"We all have our opinions. We all have things that we agree with, and we don't agree with whether it's in your workplace, whether it's political, whether it's your religion," Stanton said, adding that these biases affect our perception and decision-making.

However, Stanton stressed the importance of recognizing these biases and seeking feedback from peers to ensure objectivity. This collaborative approach helps in making well-informed decisions and avoiding pitfalls associated with confirmation bias and cognitive bias.

"We have more information at our fingertips than anyone in history and yet we communicate more with our thumbs than we do with our mouth."

With this comes a need to embrace complex problem solving and understand where information is coming from and if it is accurate. To help answer these questions Stanton advised asking questions that don't simply have a yes or no answer or a question that you think you already have the answer to expecting a certain response. 

"Be fully aware of your emotions and your assumptions," Stanton said. "It's not personal, it's just business. If I had learned that when I first started, I would have been a lot better off."

The Challenge of Conflict Management and Effective Communication

Conflict management is a crucial but often misunderstood and avoided skill in fleet management. According to Stanton, effective conflict resolution involves differentiating between kindness and niceness.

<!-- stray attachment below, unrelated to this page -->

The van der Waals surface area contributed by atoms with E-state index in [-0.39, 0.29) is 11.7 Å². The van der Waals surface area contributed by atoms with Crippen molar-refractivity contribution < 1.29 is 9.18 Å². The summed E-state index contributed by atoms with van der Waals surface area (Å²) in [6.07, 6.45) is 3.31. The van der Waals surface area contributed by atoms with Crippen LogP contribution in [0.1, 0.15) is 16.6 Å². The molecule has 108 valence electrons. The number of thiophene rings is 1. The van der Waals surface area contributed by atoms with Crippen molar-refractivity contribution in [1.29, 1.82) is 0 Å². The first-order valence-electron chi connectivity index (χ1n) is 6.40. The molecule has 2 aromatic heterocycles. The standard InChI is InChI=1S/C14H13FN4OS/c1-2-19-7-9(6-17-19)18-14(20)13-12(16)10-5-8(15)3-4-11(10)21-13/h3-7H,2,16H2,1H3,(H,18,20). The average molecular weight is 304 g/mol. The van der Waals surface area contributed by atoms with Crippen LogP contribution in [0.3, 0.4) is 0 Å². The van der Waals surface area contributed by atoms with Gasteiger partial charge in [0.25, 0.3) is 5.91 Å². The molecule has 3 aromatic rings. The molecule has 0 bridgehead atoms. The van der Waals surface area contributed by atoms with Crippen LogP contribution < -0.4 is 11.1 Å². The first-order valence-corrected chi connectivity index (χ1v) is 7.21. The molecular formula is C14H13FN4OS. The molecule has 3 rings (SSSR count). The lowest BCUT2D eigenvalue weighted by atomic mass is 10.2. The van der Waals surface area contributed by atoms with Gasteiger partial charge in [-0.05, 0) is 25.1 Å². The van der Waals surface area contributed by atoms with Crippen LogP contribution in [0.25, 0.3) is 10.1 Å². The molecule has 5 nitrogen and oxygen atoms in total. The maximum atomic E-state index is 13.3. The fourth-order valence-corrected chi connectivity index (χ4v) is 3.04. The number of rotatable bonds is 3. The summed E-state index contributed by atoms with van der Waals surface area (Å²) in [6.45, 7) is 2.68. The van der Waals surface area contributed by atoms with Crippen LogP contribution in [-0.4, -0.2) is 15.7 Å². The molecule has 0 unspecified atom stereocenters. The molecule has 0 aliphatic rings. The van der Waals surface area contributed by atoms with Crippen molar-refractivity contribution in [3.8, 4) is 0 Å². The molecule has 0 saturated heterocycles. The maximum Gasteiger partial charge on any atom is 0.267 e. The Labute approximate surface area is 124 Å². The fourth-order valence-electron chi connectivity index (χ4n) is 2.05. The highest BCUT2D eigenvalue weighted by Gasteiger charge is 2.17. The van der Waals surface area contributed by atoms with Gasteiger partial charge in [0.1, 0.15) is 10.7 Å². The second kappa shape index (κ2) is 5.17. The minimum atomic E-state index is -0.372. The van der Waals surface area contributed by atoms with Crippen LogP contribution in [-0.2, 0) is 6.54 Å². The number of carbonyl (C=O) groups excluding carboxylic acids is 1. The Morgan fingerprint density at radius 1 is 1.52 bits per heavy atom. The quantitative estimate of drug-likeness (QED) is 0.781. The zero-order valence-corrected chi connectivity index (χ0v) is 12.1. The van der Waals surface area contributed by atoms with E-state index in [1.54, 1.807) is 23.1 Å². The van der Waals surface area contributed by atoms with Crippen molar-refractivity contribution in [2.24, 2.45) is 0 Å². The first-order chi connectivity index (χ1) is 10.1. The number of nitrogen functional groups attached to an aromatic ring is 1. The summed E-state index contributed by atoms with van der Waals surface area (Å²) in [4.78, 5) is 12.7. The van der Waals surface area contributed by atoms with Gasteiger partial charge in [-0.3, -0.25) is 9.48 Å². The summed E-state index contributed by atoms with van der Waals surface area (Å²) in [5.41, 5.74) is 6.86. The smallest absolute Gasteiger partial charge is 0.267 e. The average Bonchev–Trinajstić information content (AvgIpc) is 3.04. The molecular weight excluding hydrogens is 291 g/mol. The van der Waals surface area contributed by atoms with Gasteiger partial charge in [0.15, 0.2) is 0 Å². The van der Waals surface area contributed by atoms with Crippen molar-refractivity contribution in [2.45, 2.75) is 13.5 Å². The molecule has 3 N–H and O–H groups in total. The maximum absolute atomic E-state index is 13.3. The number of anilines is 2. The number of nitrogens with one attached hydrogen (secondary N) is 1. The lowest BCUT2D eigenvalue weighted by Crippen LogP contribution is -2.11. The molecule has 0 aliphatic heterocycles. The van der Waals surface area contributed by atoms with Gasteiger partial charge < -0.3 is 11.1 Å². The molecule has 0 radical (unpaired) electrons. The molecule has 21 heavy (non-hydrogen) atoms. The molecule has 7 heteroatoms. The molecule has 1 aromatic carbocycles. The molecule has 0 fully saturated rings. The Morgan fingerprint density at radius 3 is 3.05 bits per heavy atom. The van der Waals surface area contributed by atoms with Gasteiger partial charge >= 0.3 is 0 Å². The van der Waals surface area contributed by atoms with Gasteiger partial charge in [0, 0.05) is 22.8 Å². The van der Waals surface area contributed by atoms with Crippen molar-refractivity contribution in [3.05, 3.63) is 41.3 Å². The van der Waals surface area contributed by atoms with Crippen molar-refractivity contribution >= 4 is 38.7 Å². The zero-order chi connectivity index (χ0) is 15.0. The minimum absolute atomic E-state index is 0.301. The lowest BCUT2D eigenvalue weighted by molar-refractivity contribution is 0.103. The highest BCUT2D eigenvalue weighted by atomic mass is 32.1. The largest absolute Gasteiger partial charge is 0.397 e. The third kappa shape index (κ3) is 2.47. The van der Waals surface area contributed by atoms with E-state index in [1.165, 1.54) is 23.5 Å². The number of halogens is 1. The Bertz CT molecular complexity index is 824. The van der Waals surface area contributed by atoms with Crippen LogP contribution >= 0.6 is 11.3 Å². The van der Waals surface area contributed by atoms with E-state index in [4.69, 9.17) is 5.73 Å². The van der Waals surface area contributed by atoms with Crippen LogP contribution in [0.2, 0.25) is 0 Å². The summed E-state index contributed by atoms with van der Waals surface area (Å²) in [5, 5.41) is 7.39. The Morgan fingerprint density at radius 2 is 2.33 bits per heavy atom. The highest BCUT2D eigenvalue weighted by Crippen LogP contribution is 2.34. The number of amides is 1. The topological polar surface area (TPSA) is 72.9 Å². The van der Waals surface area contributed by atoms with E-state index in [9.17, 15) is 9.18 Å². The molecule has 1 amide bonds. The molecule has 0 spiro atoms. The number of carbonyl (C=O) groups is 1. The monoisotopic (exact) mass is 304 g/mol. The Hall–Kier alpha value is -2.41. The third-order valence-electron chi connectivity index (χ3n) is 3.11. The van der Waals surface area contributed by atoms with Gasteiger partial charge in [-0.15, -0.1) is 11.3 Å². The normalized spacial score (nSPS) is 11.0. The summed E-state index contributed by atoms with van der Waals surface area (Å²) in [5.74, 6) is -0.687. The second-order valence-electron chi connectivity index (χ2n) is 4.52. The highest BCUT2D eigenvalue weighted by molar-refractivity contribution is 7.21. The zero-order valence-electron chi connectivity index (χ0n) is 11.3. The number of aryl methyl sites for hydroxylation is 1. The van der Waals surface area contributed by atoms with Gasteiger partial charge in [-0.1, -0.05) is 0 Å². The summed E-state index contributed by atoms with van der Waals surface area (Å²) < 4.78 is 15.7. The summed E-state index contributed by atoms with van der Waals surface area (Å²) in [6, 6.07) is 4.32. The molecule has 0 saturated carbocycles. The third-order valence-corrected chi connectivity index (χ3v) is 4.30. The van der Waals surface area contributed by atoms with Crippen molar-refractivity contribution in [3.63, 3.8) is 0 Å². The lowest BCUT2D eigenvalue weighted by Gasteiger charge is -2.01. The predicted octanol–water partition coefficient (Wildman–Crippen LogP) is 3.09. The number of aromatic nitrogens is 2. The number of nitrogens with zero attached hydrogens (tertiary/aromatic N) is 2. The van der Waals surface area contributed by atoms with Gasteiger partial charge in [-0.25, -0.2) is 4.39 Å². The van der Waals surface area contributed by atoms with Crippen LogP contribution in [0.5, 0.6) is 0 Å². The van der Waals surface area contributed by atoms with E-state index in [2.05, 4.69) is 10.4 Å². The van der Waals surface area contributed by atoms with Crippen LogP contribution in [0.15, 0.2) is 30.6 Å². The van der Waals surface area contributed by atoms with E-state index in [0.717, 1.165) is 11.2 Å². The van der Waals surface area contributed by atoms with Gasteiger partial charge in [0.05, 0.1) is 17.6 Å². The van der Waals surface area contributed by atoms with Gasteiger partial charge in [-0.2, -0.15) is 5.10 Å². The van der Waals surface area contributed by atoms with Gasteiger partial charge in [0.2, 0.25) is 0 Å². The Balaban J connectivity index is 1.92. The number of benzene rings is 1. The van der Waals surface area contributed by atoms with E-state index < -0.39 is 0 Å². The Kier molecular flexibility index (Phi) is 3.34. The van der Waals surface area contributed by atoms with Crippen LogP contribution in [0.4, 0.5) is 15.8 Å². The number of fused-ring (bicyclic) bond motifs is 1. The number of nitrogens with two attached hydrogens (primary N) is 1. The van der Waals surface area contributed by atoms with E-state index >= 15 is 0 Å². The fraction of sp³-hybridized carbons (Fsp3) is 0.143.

"We all want to be nice, but we're not all necessarily kind," he said. "Kindness is an outward flowing exercise; niceness really isn't that way. And when we have those conversations with our employees, we want to be kind and open. It's a learned skill. 

Stanton explained that this is all part of corrective conversations where fleet managers know how to give honest, productive feedback while being kind. Proper conflict management leads to positive outcomes and can transform challenging conversations into opportunities for growth.

"Wouldn't you like to have conversations in your organization, whether it's with a peer, an employee, or someone from upper management, where you both win when you both come out successful?" he asked. 

In order to do this, Stanton advised not only practicing these techniques but teaching them to staff. Improve active listening; have confidence, clarity, compassion, curiosity, compromised credibility, and courage. 

"We have more information at our fingertips than anyone in history and yet we communicate more with our thumbs than we do with our mouth," he said. "I mean, what was wrong with that picture?"

About the author
Nichole Osinski

Nichole Osinski

Executive Editor

Nichole Osinski is the executive editor of Government Fleet magazine. She oversees editorial content for the magazine and the website, selects educational programming for GFX, and manages the brand's awards programs.